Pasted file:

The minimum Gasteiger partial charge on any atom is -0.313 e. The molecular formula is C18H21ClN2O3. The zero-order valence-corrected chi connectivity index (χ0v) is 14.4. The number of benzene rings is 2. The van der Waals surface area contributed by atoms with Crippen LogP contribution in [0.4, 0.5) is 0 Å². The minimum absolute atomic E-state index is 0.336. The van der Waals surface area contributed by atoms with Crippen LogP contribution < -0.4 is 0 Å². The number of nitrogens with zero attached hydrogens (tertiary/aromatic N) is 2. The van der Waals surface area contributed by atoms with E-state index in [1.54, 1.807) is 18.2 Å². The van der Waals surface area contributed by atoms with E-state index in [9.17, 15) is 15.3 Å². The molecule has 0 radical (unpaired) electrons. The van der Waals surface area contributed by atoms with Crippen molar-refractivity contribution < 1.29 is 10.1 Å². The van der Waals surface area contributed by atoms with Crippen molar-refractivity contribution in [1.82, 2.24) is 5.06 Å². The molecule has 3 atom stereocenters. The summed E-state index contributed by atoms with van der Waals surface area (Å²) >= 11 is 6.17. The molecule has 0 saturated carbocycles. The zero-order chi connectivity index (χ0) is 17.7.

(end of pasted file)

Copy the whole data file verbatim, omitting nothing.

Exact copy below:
The minimum Gasteiger partial charge on any atom is -0.313 e. The molecular formula is C18H21ClN2O3. The zero-order valence-corrected chi connectivity index (χ0v) is 14.4. The number of benzene rings is 2. The van der Waals surface area contributed by atoms with Crippen LogP contribution in [0.4, 0.5) is 0 Å². The minimum absolute atomic E-state index is 0.336. The van der Waals surface area contributed by atoms with Crippen LogP contribution < -0.4 is 0 Å². The number of nitrogens with zero attached hydrogens (tertiary/aromatic N) is 2. The van der Waals surface area contributed by atoms with E-state index in [1.54, 1.807) is 18.2 Å². The van der Waals surface area contributed by atoms with E-state index in [9.17, 15) is 15.3 Å². The molecule has 0 radical (unpaired) electrons. The van der Waals surface area contributed by atoms with Crippen molar-refractivity contribution < 1.29 is 10.1 Å². The van der Waals surface area contributed by atoms with Crippen molar-refractivity contribution in [1.82, 2.24) is 5.06 Å². The molecule has 3 atom stereocenters. The summed E-state index contributed by atoms with van der Waals surface area (Å²) >= 11 is 6.17. The molecule has 0 saturated carbocycles. The zero-order chi connectivity index (χ0) is 17.7.